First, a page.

The vaquero (Spanish pronunciation: [baˈkeɾo], Portuguese: vaqueiro [vaˈkejɾu]) is a horse-mounted livestock herder of a tradition that originated on the Iberian Peninsula. Today the vaquero is still a part of the doma vaquera, the Spanish tradition of working riding. The vaquero traditions developed in Mexico from methodology brought to Mesoamerica from Spain also became the foundation for the North American cowboy.The vaqueros of the Americas were the horsemen and cattle herders of Spanish Mexico, who first came to California with the Jesuit priest Eusebio Kino in 1687, and later with expeditions in 1769 and the Juan Bautista de Anza expedition in 1774. They were the first cowboys in the region.
In the modern United States and Canada, remnants of two major and distinct vaquero traditions remain, known today as the "Texas" tradition and the "Spanish", "Vaquero", or "California" tradition. The popular "horse whisperer" style of natural horsemanship was originally developed by practitioners who were predominantly from California and the Northwestern states, clearly combining the attitudes and philosophy of the California vaquero with the equipment and outward look of the Texas cowboy. The natural horsemanship movement openly acknowledges much influence of the vaquero tradition.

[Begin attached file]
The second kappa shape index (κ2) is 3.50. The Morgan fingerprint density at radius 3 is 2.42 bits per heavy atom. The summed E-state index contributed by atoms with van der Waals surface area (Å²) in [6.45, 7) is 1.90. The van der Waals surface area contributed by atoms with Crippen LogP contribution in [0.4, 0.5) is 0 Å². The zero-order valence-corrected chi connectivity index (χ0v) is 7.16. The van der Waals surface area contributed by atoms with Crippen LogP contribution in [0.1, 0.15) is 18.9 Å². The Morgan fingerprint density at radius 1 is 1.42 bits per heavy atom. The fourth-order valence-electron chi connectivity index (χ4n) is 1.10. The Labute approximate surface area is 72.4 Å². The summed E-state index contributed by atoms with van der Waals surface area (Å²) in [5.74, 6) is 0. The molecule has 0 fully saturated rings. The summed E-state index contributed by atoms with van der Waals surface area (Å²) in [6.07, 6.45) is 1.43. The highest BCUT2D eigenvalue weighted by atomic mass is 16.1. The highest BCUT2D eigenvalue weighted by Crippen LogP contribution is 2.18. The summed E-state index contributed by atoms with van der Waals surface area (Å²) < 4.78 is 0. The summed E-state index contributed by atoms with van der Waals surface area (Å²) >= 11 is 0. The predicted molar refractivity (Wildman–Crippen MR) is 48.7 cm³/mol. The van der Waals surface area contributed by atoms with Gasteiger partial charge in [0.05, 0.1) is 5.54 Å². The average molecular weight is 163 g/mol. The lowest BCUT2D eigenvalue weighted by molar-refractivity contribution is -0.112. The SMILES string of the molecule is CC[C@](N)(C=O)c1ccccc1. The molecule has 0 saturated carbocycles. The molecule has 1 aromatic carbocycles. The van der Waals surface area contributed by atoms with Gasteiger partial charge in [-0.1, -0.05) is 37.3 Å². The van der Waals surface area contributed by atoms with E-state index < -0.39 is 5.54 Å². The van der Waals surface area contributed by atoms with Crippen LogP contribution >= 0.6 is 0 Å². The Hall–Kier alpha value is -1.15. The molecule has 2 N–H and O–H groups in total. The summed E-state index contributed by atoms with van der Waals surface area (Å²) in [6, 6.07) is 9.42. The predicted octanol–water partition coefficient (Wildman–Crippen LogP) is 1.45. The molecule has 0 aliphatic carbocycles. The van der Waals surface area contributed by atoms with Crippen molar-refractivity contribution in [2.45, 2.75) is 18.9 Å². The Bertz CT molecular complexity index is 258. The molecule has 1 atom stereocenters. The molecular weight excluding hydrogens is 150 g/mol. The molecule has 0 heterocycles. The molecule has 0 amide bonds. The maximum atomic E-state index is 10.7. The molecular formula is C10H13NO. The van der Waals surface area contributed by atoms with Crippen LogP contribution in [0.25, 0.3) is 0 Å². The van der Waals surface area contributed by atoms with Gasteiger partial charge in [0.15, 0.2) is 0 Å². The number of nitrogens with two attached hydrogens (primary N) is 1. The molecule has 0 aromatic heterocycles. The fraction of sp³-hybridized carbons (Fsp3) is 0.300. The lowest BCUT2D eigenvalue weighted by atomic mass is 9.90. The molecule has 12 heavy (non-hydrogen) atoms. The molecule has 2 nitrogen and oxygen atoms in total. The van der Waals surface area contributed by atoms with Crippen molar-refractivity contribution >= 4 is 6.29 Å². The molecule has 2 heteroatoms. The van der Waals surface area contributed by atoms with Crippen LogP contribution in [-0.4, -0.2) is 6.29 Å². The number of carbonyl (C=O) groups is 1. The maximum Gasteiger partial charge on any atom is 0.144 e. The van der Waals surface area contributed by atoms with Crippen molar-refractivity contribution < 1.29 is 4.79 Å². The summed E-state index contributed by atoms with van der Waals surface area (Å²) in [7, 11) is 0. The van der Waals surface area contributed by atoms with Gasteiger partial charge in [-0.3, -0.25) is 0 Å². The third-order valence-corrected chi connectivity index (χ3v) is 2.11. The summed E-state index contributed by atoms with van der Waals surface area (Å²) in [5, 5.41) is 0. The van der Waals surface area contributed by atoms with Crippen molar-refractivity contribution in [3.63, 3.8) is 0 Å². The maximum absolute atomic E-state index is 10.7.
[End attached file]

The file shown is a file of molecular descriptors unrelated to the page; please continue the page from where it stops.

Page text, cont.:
The cowboys of the Great Basin still use the term "buckaroo", which may be a corruption of vaquero, to describe themselves and their tradition.